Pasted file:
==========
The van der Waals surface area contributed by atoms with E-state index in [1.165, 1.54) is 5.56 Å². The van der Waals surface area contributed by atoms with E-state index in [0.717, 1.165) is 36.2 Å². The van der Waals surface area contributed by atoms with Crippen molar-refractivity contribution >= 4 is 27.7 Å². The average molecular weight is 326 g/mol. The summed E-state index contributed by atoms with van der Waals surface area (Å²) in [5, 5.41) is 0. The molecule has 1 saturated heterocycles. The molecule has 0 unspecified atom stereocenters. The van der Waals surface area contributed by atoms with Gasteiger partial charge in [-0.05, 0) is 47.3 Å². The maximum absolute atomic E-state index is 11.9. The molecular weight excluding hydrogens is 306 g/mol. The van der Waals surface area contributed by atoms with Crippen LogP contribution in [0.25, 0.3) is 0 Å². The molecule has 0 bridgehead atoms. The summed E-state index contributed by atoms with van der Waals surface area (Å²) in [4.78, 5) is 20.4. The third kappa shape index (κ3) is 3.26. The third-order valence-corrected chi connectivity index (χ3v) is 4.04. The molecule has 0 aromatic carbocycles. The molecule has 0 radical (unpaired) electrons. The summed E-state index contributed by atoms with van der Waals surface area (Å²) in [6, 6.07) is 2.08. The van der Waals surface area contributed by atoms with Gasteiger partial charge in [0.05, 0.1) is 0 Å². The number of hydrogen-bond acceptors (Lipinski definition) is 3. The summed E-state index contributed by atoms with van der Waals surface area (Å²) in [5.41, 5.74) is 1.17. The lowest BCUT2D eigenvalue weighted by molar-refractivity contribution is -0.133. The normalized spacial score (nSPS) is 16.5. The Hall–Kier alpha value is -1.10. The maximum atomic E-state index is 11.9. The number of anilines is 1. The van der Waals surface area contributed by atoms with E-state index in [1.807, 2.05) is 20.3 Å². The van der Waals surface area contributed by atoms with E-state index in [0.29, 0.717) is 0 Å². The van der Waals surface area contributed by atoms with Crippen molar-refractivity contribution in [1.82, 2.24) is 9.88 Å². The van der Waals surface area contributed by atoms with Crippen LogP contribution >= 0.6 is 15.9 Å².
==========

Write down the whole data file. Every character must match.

The van der Waals surface area contributed by atoms with E-state index in [1.165, 1.54) is 5.56 Å². The van der Waals surface area contributed by atoms with E-state index in [0.717, 1.165) is 36.2 Å². The van der Waals surface area contributed by atoms with Crippen molar-refractivity contribution >= 4 is 27.7 Å². The average molecular weight is 326 g/mol. The summed E-state index contributed by atoms with van der Waals surface area (Å²) in [5, 5.41) is 0. The molecule has 1 saturated heterocycles. The molecule has 0 unspecified atom stereocenters. The van der Waals surface area contributed by atoms with Gasteiger partial charge in [-0.05, 0) is 47.3 Å². The maximum absolute atomic E-state index is 11.9. The molecular weight excluding hydrogens is 306 g/mol. The van der Waals surface area contributed by atoms with Crippen LogP contribution in [0.25, 0.3) is 0 Å². The molecule has 0 bridgehead atoms. The summed E-state index contributed by atoms with van der Waals surface area (Å²) in [4.78, 5) is 20.4. The third kappa shape index (κ3) is 3.26. The third-order valence-corrected chi connectivity index (χ3v) is 4.04. The molecule has 0 aromatic carbocycles. The molecule has 0 radical (unpaired) electrons. The summed E-state index contributed by atoms with van der Waals surface area (Å²) in [6, 6.07) is 2.08. The van der Waals surface area contributed by atoms with Gasteiger partial charge in [0.05, 0.1) is 0 Å². The number of hydrogen-bond acceptors (Lipinski definition) is 3. The summed E-state index contributed by atoms with van der Waals surface area (Å²) in [5.41, 5.74) is 1.17. The lowest BCUT2D eigenvalue weighted by molar-refractivity contribution is -0.133. The normalized spacial score (nSPS) is 16.5. The Hall–Kier alpha value is -1.10. The maximum atomic E-state index is 11.9. The number of anilines is 1. The van der Waals surface area contributed by atoms with E-state index in [1.807, 2.05) is 20.3 Å². The van der Waals surface area contributed by atoms with E-state index in [0.29, 0.717) is 0 Å². The van der Waals surface area contributed by atoms with Crippen molar-refractivity contribution in [1.82, 2.24) is 9.88 Å². The van der Waals surface area contributed by atoms with Crippen LogP contribution >= 0.6 is 15.9 Å².